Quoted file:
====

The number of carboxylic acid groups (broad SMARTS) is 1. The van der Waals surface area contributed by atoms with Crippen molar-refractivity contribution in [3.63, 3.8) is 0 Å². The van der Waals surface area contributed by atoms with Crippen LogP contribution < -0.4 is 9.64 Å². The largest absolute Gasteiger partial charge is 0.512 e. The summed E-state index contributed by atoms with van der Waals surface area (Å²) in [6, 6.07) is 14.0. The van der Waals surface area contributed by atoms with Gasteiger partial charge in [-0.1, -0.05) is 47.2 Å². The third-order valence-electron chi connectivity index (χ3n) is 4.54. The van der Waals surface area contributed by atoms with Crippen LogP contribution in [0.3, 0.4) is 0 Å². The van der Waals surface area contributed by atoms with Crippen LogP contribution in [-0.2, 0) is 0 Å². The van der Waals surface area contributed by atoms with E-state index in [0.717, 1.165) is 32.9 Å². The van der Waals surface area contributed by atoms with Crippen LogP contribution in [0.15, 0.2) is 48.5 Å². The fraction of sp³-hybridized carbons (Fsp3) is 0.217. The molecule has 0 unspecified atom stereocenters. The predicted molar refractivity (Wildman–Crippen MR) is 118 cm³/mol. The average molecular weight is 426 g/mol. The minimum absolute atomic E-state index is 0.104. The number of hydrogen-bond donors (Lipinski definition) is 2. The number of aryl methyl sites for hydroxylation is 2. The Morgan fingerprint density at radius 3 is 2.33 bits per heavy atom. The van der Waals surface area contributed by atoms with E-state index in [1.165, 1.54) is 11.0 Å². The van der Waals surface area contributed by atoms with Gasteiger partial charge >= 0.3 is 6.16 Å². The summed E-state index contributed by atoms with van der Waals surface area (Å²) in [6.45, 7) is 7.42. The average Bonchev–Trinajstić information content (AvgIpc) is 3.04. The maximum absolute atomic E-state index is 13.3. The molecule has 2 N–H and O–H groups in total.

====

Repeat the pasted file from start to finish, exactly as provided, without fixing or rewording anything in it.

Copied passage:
The number of carboxylic acid groups (broad SMARTS) is 1. The van der Waals surface area contributed by atoms with Crippen molar-refractivity contribution in [3.63, 3.8) is 0 Å². The van der Waals surface area contributed by atoms with Crippen LogP contribution < -0.4 is 9.64 Å². The largest absolute Gasteiger partial charge is 0.512 e. The summed E-state index contributed by atoms with van der Waals surface area (Å²) in [6, 6.07) is 14.0. The van der Waals surface area contributed by atoms with Gasteiger partial charge in [-0.1, -0.05) is 47.2 Å². The third-order valence-electron chi connectivity index (χ3n) is 4.54. The van der Waals surface area contributed by atoms with Crippen LogP contribution in [0.3, 0.4) is 0 Å². The van der Waals surface area contributed by atoms with Crippen LogP contribution in [-0.2, 0) is 0 Å². The van der Waals surface area contributed by atoms with E-state index in [0.717, 1.165) is 32.9 Å². The van der Waals surface area contributed by atoms with Crippen LogP contribution in [0.15, 0.2) is 48.5 Å². The fraction of sp³-hybridized carbons (Fsp3) is 0.217. The molecule has 0 unspecified atom stereocenters. The predicted molar refractivity (Wildman–Crippen MR) is 118 cm³/mol. The average molecular weight is 426 g/mol. The minimum absolute atomic E-state index is 0.104. The number of hydrogen-bond donors (Lipinski definition) is 2. The number of aryl methyl sites for hydroxylation is 2. The Morgan fingerprint density at radius 3 is 2.33 bits per heavy atom. The van der Waals surface area contributed by atoms with E-state index in [1.165, 1.54) is 11.0 Å². The van der Waals surface area contributed by atoms with Gasteiger partial charge >= 0.3 is 6.16 Å². The summed E-state index contributed by atoms with van der Waals surface area (Å²) in [6.45, 7) is 7.42. The average Bonchev–Trinajstić information content (AvgIpc) is 3.04. The maximum absolute atomic E-state index is 13.3. The molecule has 2 N–H and O–H groups in total.